A Life of Service
Chelsea Gerlicki gave back by serving in the military. Now she is part of TTUHSC School of Medicine's newest class of medical students.
Chelsea Gerlicki’s grandparents were Holocaust survivors. Before emigrating to Chicago,
Josef and Carol Gerlicki along with their three children were in a concentration camp.
They would suffer the atrocities of the camps and the death of their son. After settling
in the U.S, they grew their family with another son and daughter. That son was Chelsea’s
father Joseph, who would grow up to be a police officer.
“Because of our history, service was definitely a big part of my family,” Chelsea said. “My grandfather was in the Royal Yugoslav Navy in Europe before coming to the U.S. When it came time for me to start college my dad suggested I also go into a life of service. So right after school, I joined the military. I chose the Navy because that is what Granddad did. I was very close to him growing up.”
In 2010, Chelsea served as a corpsman, which is the Navy's version of a medic, and the only enlisted corps in the entire military. She later specialized as a surgical technologist and was stationed in San Diego at the Naval Medical Center.
In 2013, Chelsea deployed to Afghanistan as an individual augmentee in the U.S. Army. The
Army took a medical team of eight from the Navy Medical Center where they served as a combat action support hospital (CASH). Chelsea said the unit was very similar to Mobile Army Surgical Hospitals (MASH).
“We were an eight-person medical team and a combat action support team, but we did anything from daily clinical care from people who got sick and those who were in accidents to helping with people who were in IED explosions or had gunshot wounds. We did it all with just the eight of us.”
The experience in the war zone was frightening and new for Chelsea but by the end, the camaraderie of the military family was a strong one. Chelsea was the recipient of a Combat Meritorious Promotion, the U.S. Army Commendation Medal and the U.S. Navy Achievement Medal.
After her military service, she began her journey to continue service to others, but this time as a physician. Her involvement in the Joint Admission Medical Program (JAMP) would lead her to the Texas Tech University Health Sciences Center School of Medicine. Her husband Christopher Johnston was interviewing for the Veterans to BSN School of Nursing program in Lubbock, Texas, when Chelsea decided to stop in the TTUHSC JAMP office. That experience led her to want to be a part of the TTUHSC School of Medicine.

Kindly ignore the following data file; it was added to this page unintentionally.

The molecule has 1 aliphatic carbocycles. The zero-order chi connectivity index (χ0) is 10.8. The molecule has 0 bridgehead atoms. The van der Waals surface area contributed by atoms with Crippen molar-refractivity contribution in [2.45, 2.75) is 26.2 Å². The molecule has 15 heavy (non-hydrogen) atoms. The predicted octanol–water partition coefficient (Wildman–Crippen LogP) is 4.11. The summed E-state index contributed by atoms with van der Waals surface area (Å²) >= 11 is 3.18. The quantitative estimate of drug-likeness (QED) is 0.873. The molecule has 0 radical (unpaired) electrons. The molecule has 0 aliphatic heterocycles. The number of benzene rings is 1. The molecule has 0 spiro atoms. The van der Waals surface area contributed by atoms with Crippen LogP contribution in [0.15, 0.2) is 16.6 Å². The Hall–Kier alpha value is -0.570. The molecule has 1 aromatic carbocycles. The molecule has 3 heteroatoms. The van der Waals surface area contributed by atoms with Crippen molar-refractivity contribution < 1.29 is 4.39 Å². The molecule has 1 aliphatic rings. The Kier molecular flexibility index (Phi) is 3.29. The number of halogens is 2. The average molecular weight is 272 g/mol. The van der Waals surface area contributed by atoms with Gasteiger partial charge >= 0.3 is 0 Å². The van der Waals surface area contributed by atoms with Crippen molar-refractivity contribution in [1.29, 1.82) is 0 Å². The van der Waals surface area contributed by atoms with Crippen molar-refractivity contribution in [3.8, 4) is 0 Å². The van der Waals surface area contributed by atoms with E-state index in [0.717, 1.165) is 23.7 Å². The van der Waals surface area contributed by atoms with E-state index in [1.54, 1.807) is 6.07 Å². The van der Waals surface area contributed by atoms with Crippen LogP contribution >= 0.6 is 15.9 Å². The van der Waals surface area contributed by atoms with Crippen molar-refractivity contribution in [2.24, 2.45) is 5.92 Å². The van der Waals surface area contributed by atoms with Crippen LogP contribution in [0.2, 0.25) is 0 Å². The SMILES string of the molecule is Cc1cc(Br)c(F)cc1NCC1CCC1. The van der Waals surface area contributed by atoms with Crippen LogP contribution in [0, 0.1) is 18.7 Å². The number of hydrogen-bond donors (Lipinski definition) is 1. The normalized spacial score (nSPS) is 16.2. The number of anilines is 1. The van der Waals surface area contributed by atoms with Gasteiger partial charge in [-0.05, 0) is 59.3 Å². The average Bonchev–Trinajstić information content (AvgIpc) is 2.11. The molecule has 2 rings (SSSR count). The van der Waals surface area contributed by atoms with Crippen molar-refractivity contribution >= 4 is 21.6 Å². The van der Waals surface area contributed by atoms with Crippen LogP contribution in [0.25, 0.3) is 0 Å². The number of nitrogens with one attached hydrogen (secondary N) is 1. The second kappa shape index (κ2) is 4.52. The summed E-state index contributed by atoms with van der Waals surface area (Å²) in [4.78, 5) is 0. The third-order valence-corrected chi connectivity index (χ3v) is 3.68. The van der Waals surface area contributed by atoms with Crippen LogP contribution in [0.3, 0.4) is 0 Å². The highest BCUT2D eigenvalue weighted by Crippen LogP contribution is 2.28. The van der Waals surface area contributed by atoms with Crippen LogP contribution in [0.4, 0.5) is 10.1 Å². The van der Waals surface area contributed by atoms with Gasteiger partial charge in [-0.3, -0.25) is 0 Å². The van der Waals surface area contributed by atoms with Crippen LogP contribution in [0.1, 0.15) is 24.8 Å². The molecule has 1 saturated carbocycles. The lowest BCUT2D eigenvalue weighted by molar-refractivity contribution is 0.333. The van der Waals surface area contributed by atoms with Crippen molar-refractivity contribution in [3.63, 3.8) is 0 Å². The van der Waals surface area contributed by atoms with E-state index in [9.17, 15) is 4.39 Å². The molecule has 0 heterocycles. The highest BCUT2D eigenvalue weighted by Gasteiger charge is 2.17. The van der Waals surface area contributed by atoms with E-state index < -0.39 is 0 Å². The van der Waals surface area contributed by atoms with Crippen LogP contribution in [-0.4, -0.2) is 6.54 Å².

Chelsea received her white coat on Friday afternoon and is part of the class of 2023.
“One of the students said, ‘What people love about TTUHSC medical students is that
our students come out the most compassionate doctors.’ And that's what really matters.
To me, that's really important, because my dad always told me its the biggest thing
in life to learn. As long as you have compassion, you'll be okay in life. The close-knit
medical school family reinforced that.”
Chelsea received the Tillman Scholar Award, a scholarship that states “their scholars have a proven track record of dedication and perseverance and they believe their best years of service are still ahead of them.” The scholarship honors Pat Tillman, a former professional football player who placed his NFL career on hold to enlist in the U.S. Army. Tillman was killed in service in Afghanistan in 2004. The scholarship is only allowed for veteran or active duty veterans and spouses of veteran or active duty.
“Tillman felt like he needed to serve and he was also an intelligent person graduating summa cum laude,” Chelsea said. “He had a passion to learn. So, it's incredibly humbling to be considered part of this group.”
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